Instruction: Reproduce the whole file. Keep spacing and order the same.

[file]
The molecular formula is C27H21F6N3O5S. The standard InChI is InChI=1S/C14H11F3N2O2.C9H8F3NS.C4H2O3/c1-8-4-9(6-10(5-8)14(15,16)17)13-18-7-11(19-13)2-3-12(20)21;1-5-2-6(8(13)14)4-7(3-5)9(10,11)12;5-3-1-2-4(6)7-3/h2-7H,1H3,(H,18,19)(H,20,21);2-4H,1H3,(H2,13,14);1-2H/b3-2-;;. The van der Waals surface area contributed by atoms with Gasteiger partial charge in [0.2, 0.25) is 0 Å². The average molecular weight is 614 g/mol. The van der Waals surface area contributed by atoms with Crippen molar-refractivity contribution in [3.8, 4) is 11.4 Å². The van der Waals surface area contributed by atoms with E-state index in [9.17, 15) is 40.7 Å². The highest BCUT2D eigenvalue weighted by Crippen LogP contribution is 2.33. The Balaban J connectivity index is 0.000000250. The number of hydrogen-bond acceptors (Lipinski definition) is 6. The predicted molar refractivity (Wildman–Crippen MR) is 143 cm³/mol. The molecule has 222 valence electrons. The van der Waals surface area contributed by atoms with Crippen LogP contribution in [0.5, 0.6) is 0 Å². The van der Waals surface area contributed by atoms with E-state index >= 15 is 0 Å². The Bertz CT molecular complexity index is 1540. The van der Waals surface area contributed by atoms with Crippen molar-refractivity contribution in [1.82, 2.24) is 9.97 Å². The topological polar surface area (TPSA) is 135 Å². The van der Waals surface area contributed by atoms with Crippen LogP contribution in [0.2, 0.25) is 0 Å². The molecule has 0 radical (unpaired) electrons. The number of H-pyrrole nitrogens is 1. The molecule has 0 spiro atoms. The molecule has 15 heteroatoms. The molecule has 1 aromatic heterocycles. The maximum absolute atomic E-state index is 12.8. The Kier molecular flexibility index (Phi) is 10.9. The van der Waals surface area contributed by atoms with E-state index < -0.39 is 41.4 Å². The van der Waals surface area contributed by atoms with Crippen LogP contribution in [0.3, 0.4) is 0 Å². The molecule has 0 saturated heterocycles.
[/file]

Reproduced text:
The molecular formula is C27H21F6N3O5S. The standard InChI is InChI=1S/C14H11F3N2O2.C9H8F3NS.C4H2O3/c1-8-4-9(6-10(5-8)14(15,16)17)13-18-7-11(19-13)2-3-12(20)21;1-5-2-6(8(13)14)4-7(3-5)9(10,11)12;5-3-1-2-4(6)7-3/h2-7H,1H3,(H,18,19)(H,20,21);2-4H,1H3,(H2,13,14);1-2H/b3-2-;;. The van der Waals surface area contributed by atoms with Gasteiger partial charge in [0.2, 0.25) is 0 Å². The average molecular weight is 614 g/mol. The van der Waals surface area contributed by atoms with Crippen molar-refractivity contribution in [3.8, 4) is 11.4 Å². The van der Waals surface area contributed by atoms with E-state index in [9.17, 15) is 40.7 Å². The highest BCUT2D eigenvalue weighted by Crippen LogP contribution is 2.33. The Balaban J connectivity index is 0.000000250. The number of hydrogen-bond acceptors (Lipinski definition) is 6. The predicted molar refractivity (Wildman–Crippen MR) is 143 cm³/mol. The molecule has 222 valence electrons. The van der Waals surface area contributed by atoms with Crippen LogP contribution in [0.5, 0.6) is 0 Å². The van der Waals surface area contributed by atoms with E-state index >= 15 is 0 Å². The Bertz CT molecular complexity index is 1540. The van der Waals surface area contributed by atoms with Crippen molar-refractivity contribution in [1.82, 2.24) is 9.97 Å². The topological polar surface area (TPSA) is 135 Å². The van der Waals surface area contributed by atoms with Crippen LogP contribution in [0.2, 0.25) is 0 Å². The molecule has 0 radical (unpaired) electrons. The number of H-pyrrole nitrogens is 1. The molecule has 0 spiro atoms. The molecule has 15 heteroatoms. The molecule has 1 aromatic heterocycles. The maximum absolute atomic E-state index is 12.8. The Kier molecular flexibility index (Phi) is 10.9. The van der Waals surface area contributed by atoms with E-state index < -0.39 is 41.4 Å². The van der Waals surface area contributed by atoms with Crippen LogP contribution in [0.3, 0.4) is 0 Å². The molecule has 0 saturated heterocycles.